Photo Information

A group of sailors listen to a period of instruction on financial management during the Career Options and Navy Skills Evaluation Program, here, June 10. The program focuses on preparing sailors to make informed decisions affecting their career, whether they stay military or exit active duty. (Official U.S. Marine Corps photo by Cpl. Brian Lewis)(RELEASED)

Photo by Cpl. Brian Lewis

Course teaches sailors long-term goals

15 Jun 2009 | Cpl. Brian Lewis

Approximately 30 sailors from various units had the opportunity to take part in the Career Options and Navy Skills Evaluation Program, here, June 8 - 11.

The course aims to help guide the careers of sailors whether they plan to reenlist or exit active duty

“The program is a four-day course designed to teach sailors to make informed decisions,” said Mr. Conley White, the CONSEP program manager. “Whether they stay in or get out, we want to make sure they can take care of themselves as they navigate their naval career.”

The program is divided into two groups, mid-career and first term. The first term classes are offered to sailors, who have between 12 and 18 months left on their initial contract.  The mid-career classes are for those 6 to 12 years into their service.

Personal, financial, civilian career and military career planning are some of the subjects covered by the course.

While separation classes taken toward the end of enlistment cover many of the same subjects, the program allows the sailors more time to think about their options before making a decision.

“We are giving (the sailors) a chance to take in all of this information and a good amount of time to think it over before making a choice,” White said. “Of course we want them to stay in and continue their career in the Navy, but if they decide to leave, we want to make sure they are prepared.”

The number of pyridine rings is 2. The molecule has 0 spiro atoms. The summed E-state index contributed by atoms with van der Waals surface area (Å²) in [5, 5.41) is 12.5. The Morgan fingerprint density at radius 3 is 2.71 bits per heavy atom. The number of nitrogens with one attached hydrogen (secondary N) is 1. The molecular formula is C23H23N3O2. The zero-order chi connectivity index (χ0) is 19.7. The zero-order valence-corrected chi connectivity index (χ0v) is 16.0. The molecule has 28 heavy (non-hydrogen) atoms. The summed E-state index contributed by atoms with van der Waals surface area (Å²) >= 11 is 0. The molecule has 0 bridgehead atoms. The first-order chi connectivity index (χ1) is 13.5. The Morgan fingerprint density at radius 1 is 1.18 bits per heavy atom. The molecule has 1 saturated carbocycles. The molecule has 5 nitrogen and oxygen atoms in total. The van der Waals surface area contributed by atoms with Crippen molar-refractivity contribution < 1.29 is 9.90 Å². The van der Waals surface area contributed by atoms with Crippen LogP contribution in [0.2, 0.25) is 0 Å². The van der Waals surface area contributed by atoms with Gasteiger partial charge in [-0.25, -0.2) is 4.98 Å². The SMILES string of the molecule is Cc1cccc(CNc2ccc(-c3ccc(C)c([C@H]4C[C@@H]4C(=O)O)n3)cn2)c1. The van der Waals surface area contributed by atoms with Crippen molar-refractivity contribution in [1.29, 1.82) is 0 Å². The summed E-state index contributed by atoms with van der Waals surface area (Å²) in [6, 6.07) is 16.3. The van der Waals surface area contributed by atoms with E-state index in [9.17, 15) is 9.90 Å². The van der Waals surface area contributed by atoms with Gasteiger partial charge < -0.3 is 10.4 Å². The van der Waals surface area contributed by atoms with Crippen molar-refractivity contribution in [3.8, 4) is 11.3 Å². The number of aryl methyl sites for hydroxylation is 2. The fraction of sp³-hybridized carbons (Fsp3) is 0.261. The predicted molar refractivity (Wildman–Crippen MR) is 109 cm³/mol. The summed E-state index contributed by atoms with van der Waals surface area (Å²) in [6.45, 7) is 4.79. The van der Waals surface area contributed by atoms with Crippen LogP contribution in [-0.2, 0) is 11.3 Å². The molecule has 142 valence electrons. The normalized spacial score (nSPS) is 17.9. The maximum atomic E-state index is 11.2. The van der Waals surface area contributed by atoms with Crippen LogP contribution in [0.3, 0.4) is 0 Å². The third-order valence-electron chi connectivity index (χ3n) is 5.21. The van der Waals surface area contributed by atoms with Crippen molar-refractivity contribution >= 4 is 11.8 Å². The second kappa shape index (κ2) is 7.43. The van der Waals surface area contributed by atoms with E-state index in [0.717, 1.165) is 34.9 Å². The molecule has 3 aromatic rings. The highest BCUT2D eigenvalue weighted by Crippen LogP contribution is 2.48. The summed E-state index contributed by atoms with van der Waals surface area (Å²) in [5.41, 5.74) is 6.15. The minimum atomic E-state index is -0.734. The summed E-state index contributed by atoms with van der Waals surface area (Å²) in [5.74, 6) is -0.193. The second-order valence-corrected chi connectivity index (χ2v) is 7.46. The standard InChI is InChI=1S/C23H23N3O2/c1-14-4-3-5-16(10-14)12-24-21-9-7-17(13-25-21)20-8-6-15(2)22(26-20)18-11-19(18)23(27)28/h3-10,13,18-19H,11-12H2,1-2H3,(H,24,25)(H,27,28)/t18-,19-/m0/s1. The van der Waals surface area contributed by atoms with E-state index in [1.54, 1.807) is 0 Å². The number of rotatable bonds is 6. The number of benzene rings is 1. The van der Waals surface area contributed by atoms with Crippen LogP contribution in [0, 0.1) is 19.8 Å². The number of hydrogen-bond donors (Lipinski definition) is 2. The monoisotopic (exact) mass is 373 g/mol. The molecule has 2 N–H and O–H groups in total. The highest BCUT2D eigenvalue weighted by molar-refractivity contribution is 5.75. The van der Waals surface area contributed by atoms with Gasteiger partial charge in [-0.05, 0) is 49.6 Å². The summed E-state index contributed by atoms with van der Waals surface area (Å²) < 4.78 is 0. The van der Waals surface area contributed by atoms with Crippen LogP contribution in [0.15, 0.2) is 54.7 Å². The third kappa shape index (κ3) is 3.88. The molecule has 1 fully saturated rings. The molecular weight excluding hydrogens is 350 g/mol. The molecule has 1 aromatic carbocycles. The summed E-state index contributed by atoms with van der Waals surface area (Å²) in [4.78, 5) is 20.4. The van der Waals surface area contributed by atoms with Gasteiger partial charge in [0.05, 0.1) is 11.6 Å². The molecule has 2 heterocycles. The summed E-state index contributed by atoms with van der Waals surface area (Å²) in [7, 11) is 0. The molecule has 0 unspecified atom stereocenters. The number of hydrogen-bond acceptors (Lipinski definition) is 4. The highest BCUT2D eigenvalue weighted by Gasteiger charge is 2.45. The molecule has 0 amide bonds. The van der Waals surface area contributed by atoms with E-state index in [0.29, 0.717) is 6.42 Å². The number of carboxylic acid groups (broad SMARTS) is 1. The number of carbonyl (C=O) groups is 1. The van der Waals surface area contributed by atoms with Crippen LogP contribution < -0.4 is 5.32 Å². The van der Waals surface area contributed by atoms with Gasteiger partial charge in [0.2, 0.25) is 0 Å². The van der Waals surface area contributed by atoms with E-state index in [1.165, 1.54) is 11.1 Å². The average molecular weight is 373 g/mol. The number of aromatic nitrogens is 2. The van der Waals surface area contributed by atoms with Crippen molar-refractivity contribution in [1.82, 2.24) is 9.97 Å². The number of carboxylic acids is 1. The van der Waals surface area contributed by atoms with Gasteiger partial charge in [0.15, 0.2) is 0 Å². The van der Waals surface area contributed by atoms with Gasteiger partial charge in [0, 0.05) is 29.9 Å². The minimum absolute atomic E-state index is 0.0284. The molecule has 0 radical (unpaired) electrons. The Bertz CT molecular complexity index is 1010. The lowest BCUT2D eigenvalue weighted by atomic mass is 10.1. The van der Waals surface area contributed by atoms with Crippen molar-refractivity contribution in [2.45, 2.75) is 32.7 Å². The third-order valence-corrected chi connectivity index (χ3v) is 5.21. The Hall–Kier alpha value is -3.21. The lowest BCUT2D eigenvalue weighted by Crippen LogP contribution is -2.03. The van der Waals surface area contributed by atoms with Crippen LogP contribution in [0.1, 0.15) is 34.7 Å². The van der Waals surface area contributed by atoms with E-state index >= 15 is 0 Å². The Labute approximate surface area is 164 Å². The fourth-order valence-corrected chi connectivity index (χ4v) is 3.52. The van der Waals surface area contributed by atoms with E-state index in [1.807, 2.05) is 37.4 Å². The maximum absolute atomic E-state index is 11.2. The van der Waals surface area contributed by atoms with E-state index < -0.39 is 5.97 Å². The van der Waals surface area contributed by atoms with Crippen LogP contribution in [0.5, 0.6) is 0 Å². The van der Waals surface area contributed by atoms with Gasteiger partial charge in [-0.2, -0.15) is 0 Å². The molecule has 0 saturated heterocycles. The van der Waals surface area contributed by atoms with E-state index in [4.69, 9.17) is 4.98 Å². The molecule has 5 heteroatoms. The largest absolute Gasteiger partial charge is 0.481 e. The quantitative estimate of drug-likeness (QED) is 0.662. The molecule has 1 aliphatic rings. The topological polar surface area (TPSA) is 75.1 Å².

The sailors who attended the course found the information very beneficial to them in the short run, as well as in the long term.

“Sailors need to get this training and information as early as possible in their career,” said Petty Officer 3rd Class Benjamin Hall, a hospital corpsman who traveled from Marine Corps Air Station New River to attend the course. “The resume writing class showed me many aspects of creating one that I had no idea about.”

While Hall had decided to continue his Navy career, others planned to take the information with them into civilian life.

“Today, everything we deal with ends up with a responsibility,” said Seaman Apprentice Catherine Rosenbury, a hospital corpsman with 2nd Maintenance Battalion, 2nd Marine Logistics Group, who plans to separate and become a pharmacy technician. “The financial planning courses really stuck out to me, because it is never really taught this in depth. It is good information to know.”

The course aims to give sailors the tools they need for a successful Navy career, but the wealth of information on civilian life even attracts some Marines.

“I thought the class was a good idea when I first heard of it, but after the first day, I could see how beneficial it is to the sailors,” said Petty Officer 3rd Class Christopher Beauchamp, a hospital corpsman with Combat Logistics Battalion 24, Combat Logistics Regiment 27, 2nd Marine Logistics Group. “If you decide to stay in, or to get out and pursue a career as a civilian, the classes definitely help you accelerate your future.”

The course is taught by the Fleet and Family Support Centers, mainly located in Virginia, and it is taught once or twice a month. To make the program more available, White often travels around the East Coast to reach more students.

“The program is a wonderful asset to our sailors,” White said. “We are constantly trying to spread the word because so many sailors have no idea about this.”

This was the first time Marine Corps Base Camp Lejeune received the class, which has been around since 1999. Two petty officers had been sent to attend the course in Norfolk, Va., and upon their return, they were adamant about getting the course here, White explained.

Although it is a Naval program for sailors, Marines are also welcome to attend. White hopes to gain enough interest that it may become a standard course taught on base.

“Leadership should make the effort for their sailors to attend the classes, and then pass on the information to their subordinates,” White said. “It is all about getting the message out and raising awareness”

For information about attending or requesting the program, call (757) 444-2102.